Nabahi is situated in the village Sangroh on the Hamirpur border in the western portion of the district. nabahi-devi-mandiThe name is variously derived, but the most probable derivation relates to the fact there were formerly nine temples situated there. At present there are three or four shrines only, the most important being that of Nabahi Devi, the rest being mostly small Shivals. The temples are said to be have been despoiled by Muhammadans, but while they were still busy with their looting a shower of cannon balls fell from heaven and drove them off. To the skeptical one of the balls is shown, still perched, as it fell, on a broken column. A largefair is held in June when about ten thousand votaries from Mandi, Hamirpur,Bilaspur and Kullu gather together.        

Baisakhi Fair at Rewalsar

At about 24 Kms from Mandi, at Rewalsar Basakhi Fair is held on the first Baisakh each year, in the honour of Rishi Lomas, which is attended by several thousands of both sexes. An ealier fair take place in Phagan, but this essentially of Budhist interest, a considerable number of Tibetian, Lahaulis and Kanawaris performing the pilgrimage each year.

Nalwar Fair at Sundernagar

Nalwar Fair of Sundernagar held in the month of April. It is famous for the trading of cattle besides its religious and cultural importance.

Kamaksha Fair

This fair held at village Kao in Karsog Sub-Division, Started during Second World War, to pray to goddess Kamaksha to end the war.


Kamrunag Fair

Held every year in the month of June. Local people participate in large number showing the glimpse of local culture in its most colorful form. People throw gold and silver coins in the lake in reverence to God Shiva.


Kuthah Fair

Kuthah fair held in the month of May for a week in the beautiful Janjehli Valley in Gohar Sub-Division.


Prashar Fair

Held every year in the month of June, the fair depicts local culture of hill people besides attendance by the local deities.


Magru Mahadev Fair

Held every year in the month of August for three days. reflecting local hill culture and religious fervor of people to its best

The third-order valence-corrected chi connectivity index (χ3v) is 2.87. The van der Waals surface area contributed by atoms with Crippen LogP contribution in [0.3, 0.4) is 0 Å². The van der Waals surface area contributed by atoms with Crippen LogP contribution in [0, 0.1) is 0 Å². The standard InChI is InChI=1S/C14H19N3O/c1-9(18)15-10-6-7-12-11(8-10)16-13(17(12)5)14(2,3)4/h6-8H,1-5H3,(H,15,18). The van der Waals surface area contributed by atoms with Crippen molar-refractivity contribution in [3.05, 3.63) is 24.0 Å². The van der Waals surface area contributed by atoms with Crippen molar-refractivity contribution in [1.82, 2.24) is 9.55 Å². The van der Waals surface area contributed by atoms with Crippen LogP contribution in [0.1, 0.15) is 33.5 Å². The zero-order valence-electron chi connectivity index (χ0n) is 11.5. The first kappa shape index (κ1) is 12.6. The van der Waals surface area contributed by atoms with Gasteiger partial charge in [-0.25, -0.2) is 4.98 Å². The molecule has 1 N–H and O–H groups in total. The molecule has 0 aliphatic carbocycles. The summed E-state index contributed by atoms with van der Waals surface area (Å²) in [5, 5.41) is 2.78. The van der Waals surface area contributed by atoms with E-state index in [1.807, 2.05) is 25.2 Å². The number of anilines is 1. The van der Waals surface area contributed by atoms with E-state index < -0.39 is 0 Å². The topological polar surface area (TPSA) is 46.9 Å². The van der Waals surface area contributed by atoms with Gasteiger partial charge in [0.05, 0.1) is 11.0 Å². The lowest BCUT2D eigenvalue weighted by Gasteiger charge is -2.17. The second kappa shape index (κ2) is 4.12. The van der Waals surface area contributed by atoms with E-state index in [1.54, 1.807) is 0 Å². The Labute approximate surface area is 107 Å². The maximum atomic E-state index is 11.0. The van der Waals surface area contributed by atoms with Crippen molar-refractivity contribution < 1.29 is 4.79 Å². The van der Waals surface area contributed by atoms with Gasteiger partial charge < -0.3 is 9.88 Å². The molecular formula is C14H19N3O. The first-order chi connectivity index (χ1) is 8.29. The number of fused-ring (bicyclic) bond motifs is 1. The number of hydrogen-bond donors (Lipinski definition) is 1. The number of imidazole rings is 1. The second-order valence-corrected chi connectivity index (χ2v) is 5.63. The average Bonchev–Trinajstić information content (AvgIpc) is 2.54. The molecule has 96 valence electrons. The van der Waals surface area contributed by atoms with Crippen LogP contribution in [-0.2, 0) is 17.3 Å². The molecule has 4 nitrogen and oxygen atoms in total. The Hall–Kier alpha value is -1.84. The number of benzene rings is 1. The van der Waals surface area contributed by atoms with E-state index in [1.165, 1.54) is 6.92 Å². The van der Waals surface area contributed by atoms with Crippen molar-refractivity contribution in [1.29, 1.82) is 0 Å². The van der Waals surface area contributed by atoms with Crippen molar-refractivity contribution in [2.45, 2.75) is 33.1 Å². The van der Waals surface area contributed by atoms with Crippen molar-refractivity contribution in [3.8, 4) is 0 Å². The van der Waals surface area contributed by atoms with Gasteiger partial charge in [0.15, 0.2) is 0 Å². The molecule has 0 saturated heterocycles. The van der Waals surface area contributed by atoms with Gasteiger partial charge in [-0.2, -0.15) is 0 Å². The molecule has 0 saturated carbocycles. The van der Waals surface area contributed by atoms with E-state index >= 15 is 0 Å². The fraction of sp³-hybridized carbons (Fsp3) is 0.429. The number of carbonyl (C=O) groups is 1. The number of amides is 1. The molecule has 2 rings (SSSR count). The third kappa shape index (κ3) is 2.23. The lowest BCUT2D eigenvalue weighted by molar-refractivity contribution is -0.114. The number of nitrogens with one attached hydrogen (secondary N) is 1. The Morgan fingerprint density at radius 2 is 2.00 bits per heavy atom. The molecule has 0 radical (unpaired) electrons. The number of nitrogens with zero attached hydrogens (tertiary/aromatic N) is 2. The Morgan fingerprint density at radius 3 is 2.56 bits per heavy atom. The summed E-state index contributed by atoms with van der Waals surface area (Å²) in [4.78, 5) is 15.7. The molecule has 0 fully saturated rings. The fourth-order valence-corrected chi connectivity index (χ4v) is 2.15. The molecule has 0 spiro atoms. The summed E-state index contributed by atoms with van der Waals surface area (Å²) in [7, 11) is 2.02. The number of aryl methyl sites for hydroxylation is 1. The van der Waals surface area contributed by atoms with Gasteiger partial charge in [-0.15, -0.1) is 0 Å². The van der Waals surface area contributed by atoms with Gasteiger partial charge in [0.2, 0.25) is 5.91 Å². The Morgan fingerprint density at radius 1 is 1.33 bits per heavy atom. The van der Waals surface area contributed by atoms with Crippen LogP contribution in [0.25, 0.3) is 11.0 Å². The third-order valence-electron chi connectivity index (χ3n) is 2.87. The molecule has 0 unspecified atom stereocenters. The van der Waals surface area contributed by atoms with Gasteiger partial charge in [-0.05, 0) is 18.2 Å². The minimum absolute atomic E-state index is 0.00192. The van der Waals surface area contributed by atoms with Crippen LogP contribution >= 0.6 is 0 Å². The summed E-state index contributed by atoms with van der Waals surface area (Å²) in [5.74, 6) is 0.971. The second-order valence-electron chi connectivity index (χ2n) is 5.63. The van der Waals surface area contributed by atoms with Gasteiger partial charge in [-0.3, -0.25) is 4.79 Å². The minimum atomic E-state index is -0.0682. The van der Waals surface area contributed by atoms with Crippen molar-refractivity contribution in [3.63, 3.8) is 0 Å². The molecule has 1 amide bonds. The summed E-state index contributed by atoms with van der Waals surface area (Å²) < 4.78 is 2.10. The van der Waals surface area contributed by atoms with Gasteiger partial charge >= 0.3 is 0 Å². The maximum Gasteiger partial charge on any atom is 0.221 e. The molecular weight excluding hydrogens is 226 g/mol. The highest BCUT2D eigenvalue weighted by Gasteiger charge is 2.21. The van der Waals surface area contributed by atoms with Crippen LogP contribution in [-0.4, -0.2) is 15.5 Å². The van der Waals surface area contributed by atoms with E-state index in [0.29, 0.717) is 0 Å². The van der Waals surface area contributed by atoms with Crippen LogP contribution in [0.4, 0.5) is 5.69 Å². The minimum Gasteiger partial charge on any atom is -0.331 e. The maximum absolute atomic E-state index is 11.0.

Other Fairs

Besides these there are many other fairs such as Mamailfair in Karsog, Nalwari at Barchhwar and Bhangrotu etc...


Fairs and festivals are the most important part of the life of hill folk. Besides, a number of fairs organised at different places throughout the district, some festivals like Navratra (Nine auspicious days); Basoa- a festival of crops; Bakarmala, Chidan Mala, Haryalitri - festival relating to cattle wealth; Saayar - another crop festival; Naag Panchami, Gugga festival, Deepavali and Shivratri are some of the major festivals celebrated in the district during different seasons.

Shivratri Festival
it is celebrated in the month of February. The western part of India is influenced greatly by the mythology of Lord Shiva. This festival is given the greatest importance even in temples. Some people keep fast on this day. Images of Lord Shiva and Parvati are made from cowdung or earth soil for worshipping. Songs in praise of Shiva and Parvati are sung. This is the festival of great significance in the life of hill people. Shivratri of Mandi ranks above all in Western Himalayas. Mandi town is tastefully decorated and thousands of hill fork arrived in their traditional dresses participate in the fair.

Nawala Festival
Gaddis of Kangra, Chamba, Mandi and Kullu celebrate this festival, when a household individually collects enough money for celebration. Nawala, in fact, is a thanks giving ceremony to Lord Shiva, who is worshipped at the time of misfortune and clamiti. Devotional songs in praise of Lord Shiva are sung throughout the night.